NICOLAE CARPATHIA: Moo-hoo-ha-ha-ah-ah-ee-ee-eeee!
LEONARDO “SLIMER” FORTUNATO: Ya-ha-ha-ah-ah-ee-ee-eeee!
NICOLAE: Well, Slimer, we done heard lotsa news about them American folks storin’ up them weapons ta shoot at me, but we got ‘em first! We done gots rid of that stinkin’ White House thingy and kilt that sissy patriotic president o’ theirs, Bill Clinton.
SLIMER: And Viccce Presssident Al Gore too, Missster Carpathia. We will not have to worry about them ever again.
[Note: actually the rest of the scene shows that they magically escaped and joined the good guys.]
NICOLAE: Yah, an’ that finally makes my takeover o’ the U.S. complete! But now we gots to blow up s’more stuff in other places so everybody knows that I gots more special effects than they do.
SLIMER: Now we will presss the buttonsss that will activate our sssecret arsssenal of computer-generated exxxplosssionsss, flying bodiesss and their ressspective partsss, and, of courssse, lotsss of fireballsss and noissse. (reaches for control panel)
NICOLAE: Yah, le’s do it! I’ll blow up the Great Wall of China and the Taj Mahal, and you take Buckingham Palace and the Statue of Liberty.
SLIMER: Okay, and I will alssso blow up the Sssearsss Tower.
NICOLAE: Nuh-uh! I wanna blow up the Sears Tower!
SLIMER: No, me!
NICOLAE: But I get to hit them there Great Pyramid things!
SLIMER: No! Thossse are mine!
(Both of them jump onto the control panel and begin pushing buttons at random.)
So far I believe this is still something I would not mind the Left Behind series authors seeing. It’s affectionate, not hostile, and helps us humbly see flaws while having fun.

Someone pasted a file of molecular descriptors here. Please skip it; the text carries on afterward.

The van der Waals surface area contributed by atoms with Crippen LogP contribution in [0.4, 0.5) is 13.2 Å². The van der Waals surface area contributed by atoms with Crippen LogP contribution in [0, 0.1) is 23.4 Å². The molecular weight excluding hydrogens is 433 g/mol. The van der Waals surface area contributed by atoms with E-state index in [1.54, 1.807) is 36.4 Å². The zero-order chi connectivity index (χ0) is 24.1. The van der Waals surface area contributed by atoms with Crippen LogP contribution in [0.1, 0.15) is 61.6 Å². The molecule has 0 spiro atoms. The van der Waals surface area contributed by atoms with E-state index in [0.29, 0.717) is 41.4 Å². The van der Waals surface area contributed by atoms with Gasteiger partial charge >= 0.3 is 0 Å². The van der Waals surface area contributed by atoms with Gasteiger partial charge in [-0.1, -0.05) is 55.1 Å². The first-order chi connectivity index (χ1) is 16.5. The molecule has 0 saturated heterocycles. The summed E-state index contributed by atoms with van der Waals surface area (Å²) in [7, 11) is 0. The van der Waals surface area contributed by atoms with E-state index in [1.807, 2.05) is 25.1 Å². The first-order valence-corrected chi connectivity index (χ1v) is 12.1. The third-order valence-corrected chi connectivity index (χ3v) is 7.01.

The same held true when in 1999, on the Left Behind series online bulletin board, I wrote a “proof” that the end of the world was coming on April 1, 2000. Hundreds posted in response, among them dozens who clamored to cry out: You can’t predict the date of Jesus’ return!
But one of the good guys, in response, recalled how while he was editing a magazine some years ago, the publication ran a bit of satirical fiction: about a woman who couldn’t get her non-Christian husband to come to church, no matter how much she nagged and cajoled him. People wrote to the magazine and insisted That’s not how you do it at all!
“Lots of people don’t get it,” he observed about both spoofs.
That man was Jerry Jenkins. And he and the Left Behind series are largely responsible for my love of visionary fiction today — and for Speculative Faith version 2.0 being here.
Given all that, what do you think about affectionate/hostile parody, takeoff and satire? Have I missed something? Is it okay to spoof something we enjoy? What if we actually did get to know the person whose work you once spoofed or critiqued? Has this ever happened to you?